View Full Version : GI Bill benefits: Know what you're getting

07-02-09, 07:02 AM
GI Bill benefits: Know what you're getting
Lance Cpl. Stefanie C. Pupkiewicz

CAMP FOSTER, Okinawa (July 1, 2009) -- The new GI bill goes into effect August 1. Applications to transfer from Chapter 30, the Montgomery GI Bill, to Chapter 33, the Post 9/11 GI Bill, are already being accepted.

The applications can be submitted online through the Veterans Affairs Web site at http://www.gibill.va.gov or through the VA representative at the university or college.

The application is an irreversible decision to receive the Post 9/11 GI Bill benefits by forfeiting the benefits of the Montgomery GI Bill, said Bill Davis, the veteran's affairs representative for Okinawa.

If veterans are seeking to attend traditional colleges or universities then the new bill would probably be the most beneficial, Davis said. But, for other kinds of training such as technical or trade skills, the veteran should carefully evaluate the differences between both bills.

The only time line that veterans are under when opting for the new bill is the requirement of the Montgomery GI Bill to use it within 10 years of discharge. Veterans must decide to change to the Post 9/11 GI Bill or use the Montgomery GI Bill before the expiration of the 10 years or both opportunities are forfeit.

The Post 9/11 GI Bill will not pay for anything prior to August 1.

In order for the VA to be billed for the cost of tuition, recipients of the new bill must go to their college or university and be certified through the VA certification official there. Once they are certified, the benefits are turned on, Davis said.

These benefits include tuition, fees and a basic allowance for housing. All three of these benefits vary from state to state.

To figure out how much tuition is available in an individual state, visit the following VA Web site http://www.gibill.va.gov/GI_Bill_Info/CH33/Tuition_and_fees.htm. The tuition is broken down by credit hour. Most of the classes in college or university are three credits. If a person is attending school in Colorado then he or she will receive up to $419 per credit hour or $1,257 per average class.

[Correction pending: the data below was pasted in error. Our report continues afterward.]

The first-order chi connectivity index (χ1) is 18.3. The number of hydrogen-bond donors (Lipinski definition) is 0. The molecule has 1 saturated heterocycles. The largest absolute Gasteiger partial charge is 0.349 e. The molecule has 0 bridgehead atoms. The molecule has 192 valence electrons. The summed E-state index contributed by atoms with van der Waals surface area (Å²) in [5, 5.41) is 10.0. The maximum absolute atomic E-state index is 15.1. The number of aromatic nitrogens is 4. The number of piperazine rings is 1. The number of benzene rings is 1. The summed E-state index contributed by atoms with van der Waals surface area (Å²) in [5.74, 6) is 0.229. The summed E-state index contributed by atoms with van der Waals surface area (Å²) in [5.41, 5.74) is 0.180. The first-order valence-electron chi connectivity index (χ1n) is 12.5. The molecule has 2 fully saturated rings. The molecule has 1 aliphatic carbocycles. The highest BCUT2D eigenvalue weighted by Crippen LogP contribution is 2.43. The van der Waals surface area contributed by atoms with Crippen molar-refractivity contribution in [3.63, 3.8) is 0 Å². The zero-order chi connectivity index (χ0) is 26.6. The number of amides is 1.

The Web site also includes the maximum amount the VA will cover for school fees. In addition to the regular school fees; such as library or lab fees, the new bill will also cover the cost of health care that most colleges offer to students and even bus passes, according to the United States Code Title 38, Part III, Chapter 33.

Recipients of the new bill receive a basic allowance for housing at an E-5 with dependents rate in the zip code of the college or university of attendance. To determine the basic allowance for housing enter the university or college zip code and select the E-5 rate at http://www.defensetravel.dod.mil/perdiem/bah.html.

Another consideration recipients should take into account is the basic allowance for housing they receive is only for the nine month duration of the school year, according to the USC Title 38, Part III, Chapter 33.

Continuing receipt of the basic allowance for housing or to take summer classes will count as days against the overall 36 month entitlement of the Post 9/11 Montgomery GI Bill.

The bill covers 36 months of academic aid. If recipients use it only when they are in class then it will last for the whole of the undergraduate degree. If the basic allowance for housing continues over the winter and summer breaks then the aid will stop after the third year.

It would be advisable to look over both bills before making the irrevocable decision to switch to the Post 9/11 GI Bill, Davis said.

For more information concerning both GI Bills, visit the VA Web site at http://www.gibill.va.gov/.